Tuesday, 30 September 2014

Homework in the Senior Classes

It can be hard to know how much homework is enough and equally, how much is too much. Often teachers starting out in a new class can worry about both of these situations. While there are guidelines as to the length of time a child should spend on their homework (this is a outlined here), there is nothing definite outlined as to what content should be covered in homework.
Every teacher has different subject priorities when it comes to homework and while I'm in no way
saying that I am an expert in giving homework, I feel that my students generally spend the right amount of time on homework and I am happy with my current homework layout/content.
Here is some general information about how I deal with homework in a senior class:

1. Content:

In 3rd and 4th class the recommended time to be allocated to homework is 30-40 minutes. The homework I gave each night to my 3rd and 4th class included:

  • Spellings: One box from the spelling workbook (Spellbound) each night and also one exercise from this book.
  • Irish spellings: One box from this book (Fuaimeanna agus Focail) and one exercise from the book which involves using the spellings to fill in the blanks/label pictures/etc. I test them on the spelling of the Irish words and also the meaning of the words in the Friday test.
  • Dictionary words: These are new words that come up in their class reader each week. On a Tuesday, after we have read and completed comprehension exercises on the story, we have a word analysis lesson on new words (3-4 words a week). They guess what the word might mean in class, look up the words in their dictionary and then write a sentence using the word. We play various fill in the blanks activities and then I correct their work. They bring these 'dictionary copies' home to study the words and I get them to write either the word's meaning or to put the word into a sentence for their Friday test.
  • Tables: One group a week. These don't start immediately with 3rd class, but once the chapter on multiplication has been taught.
  • Maths: They would get 5-8 questions from their maths book, a worksheet (in the case of something like long multiplication which is all about practice!) or a day in their mental maths book to complete.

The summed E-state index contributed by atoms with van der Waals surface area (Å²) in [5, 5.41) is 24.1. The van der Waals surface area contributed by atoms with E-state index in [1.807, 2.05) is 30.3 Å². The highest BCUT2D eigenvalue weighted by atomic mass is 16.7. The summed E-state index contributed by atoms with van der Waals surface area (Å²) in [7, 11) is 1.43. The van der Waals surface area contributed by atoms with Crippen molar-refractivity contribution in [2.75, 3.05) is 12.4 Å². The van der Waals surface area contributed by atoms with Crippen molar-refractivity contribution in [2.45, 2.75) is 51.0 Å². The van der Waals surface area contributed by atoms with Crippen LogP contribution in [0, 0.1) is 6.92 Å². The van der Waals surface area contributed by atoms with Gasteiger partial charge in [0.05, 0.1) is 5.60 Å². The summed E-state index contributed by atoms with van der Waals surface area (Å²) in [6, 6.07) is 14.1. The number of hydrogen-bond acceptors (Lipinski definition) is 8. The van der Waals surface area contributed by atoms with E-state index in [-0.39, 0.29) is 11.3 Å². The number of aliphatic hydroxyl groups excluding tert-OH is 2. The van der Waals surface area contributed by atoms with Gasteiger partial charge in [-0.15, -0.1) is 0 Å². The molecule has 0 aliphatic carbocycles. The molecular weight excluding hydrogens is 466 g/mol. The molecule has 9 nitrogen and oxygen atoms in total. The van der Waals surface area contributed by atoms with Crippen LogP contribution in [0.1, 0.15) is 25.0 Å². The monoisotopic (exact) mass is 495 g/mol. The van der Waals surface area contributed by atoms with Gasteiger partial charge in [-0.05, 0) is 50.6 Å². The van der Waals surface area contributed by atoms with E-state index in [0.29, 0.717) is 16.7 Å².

• English: They read over the story we covered that week and completed one exercise from the class reader each night (either comprehension or word analysis). We also follow the Oxford Structured Reading Tree programme in our school. They would get about ten pages to read a night, as well as going over any words they didn't know in class that day or questions they couldn't answer.
  • SESE/Music: They got one of the following to complete a night: learning physical features of Ireland (mountains, counties, rivers, etc), a piece of research, a tune to practice on their tin whistle, a project to complete or a page from their SESE workbook about a topic covered in class.

In 5th and 6th class, the recommended time to be allocated to homework is 40-60 minutes.The homework I give each night to my 5th class includes:
  • Spellings: As above
  • Irish spellings: As above
  • Dictionary words: As above but with 5-6 words.
  • Tables: one group a week. 
  • Maths: They get 5-10 questions from their maths book, a worksheet to do or a day in their mental maths book to complete.
  • English: 
    • Monday: They have to read over the story we are covering that week and do a comprehension exercise from the class reader as well as their Oxford reading homework. 
    • Tuesday: Word analysis questions from the reader based on the vocabulary covered in their dictionary words.